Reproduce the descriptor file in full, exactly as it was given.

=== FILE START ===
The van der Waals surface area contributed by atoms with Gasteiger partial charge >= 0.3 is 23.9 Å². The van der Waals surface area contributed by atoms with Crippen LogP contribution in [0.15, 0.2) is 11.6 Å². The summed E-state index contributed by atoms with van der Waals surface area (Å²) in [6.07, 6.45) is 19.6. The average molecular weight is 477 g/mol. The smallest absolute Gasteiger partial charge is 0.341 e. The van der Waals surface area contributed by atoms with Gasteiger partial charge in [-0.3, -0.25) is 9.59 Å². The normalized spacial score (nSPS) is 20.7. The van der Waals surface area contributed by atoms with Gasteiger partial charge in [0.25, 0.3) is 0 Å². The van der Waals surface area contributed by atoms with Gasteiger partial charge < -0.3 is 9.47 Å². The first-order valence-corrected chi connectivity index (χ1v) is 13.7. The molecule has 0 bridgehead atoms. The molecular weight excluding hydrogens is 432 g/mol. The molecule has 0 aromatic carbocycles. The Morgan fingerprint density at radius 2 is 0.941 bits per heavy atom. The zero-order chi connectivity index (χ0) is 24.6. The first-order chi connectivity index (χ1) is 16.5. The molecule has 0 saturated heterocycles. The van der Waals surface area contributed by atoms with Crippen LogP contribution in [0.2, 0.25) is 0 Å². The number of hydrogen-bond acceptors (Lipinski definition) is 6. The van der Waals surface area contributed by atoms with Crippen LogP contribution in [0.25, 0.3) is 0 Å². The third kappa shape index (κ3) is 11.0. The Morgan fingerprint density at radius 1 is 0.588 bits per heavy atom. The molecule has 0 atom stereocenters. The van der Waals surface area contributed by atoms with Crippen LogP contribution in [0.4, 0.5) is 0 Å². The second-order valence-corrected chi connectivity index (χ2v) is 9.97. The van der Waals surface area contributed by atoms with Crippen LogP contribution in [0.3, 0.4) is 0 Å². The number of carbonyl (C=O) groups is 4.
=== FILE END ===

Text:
The van der Waals surface area contributed by atoms with Gasteiger partial charge >= 0.3 is 23.9 Å². The van der Waals surface area contributed by atoms with Crippen LogP contribution in [0.15, 0.2) is 11.6 Å². The summed E-state index contributed by atoms with van der Waals surface area (Å²) in [6.07, 6.45) is 19.6. The average molecular weight is 477 g/mol. The smallest absolute Gasteiger partial charge is 0.341 e. The van der Waals surface area contributed by atoms with Gasteiger partial charge in [-0.3, -0.25) is 9.59 Å². The normalized spacial score (nSPS) is 20.7. The van der Waals surface area contributed by atoms with Gasteiger partial charge in [0.25, 0.3) is 0 Å². The van der Waals surface area contributed by atoms with Gasteiger partial charge < -0.3 is 9.47 Å². The first-order valence-corrected chi connectivity index (χ1v) is 13.7. The molecule has 0 bridgehead atoms. The molecular weight excluding hydrogens is 432 g/mol. The molecule has 0 aromatic carbocycles. The Morgan fingerprint density at radius 2 is 0.941 bits per heavy atom. The zero-order chi connectivity index (χ0) is 24.6. The first-order chi connectivity index (χ1) is 16.5. The molecule has 0 saturated heterocycles. The van der Waals surface area contributed by atoms with Crippen LogP contribution in [0.2, 0.25) is 0 Å². The number of hydrogen-bond acceptors (Lipinski definition) is 6. The van der Waals surface area contributed by atoms with Crippen LogP contribution in [0.25, 0.3) is 0 Å². The third kappa shape index (κ3) is 11.0. The Morgan fingerprint density at radius 1 is 0.588 bits per heavy atom. The molecule has 0 atom stereocenters. The van der Waals surface area contributed by atoms with Crippen LogP contribution in [0.4, 0.5) is 0 Å². The second-order valence-corrected chi connectivity index (χ2v) is 9.97. The van der Waals surface area contributed by atoms with Crippen LogP contribution in [0.3, 0.4) is 0 Å². The number of carbonyl (C=O) groups is 4.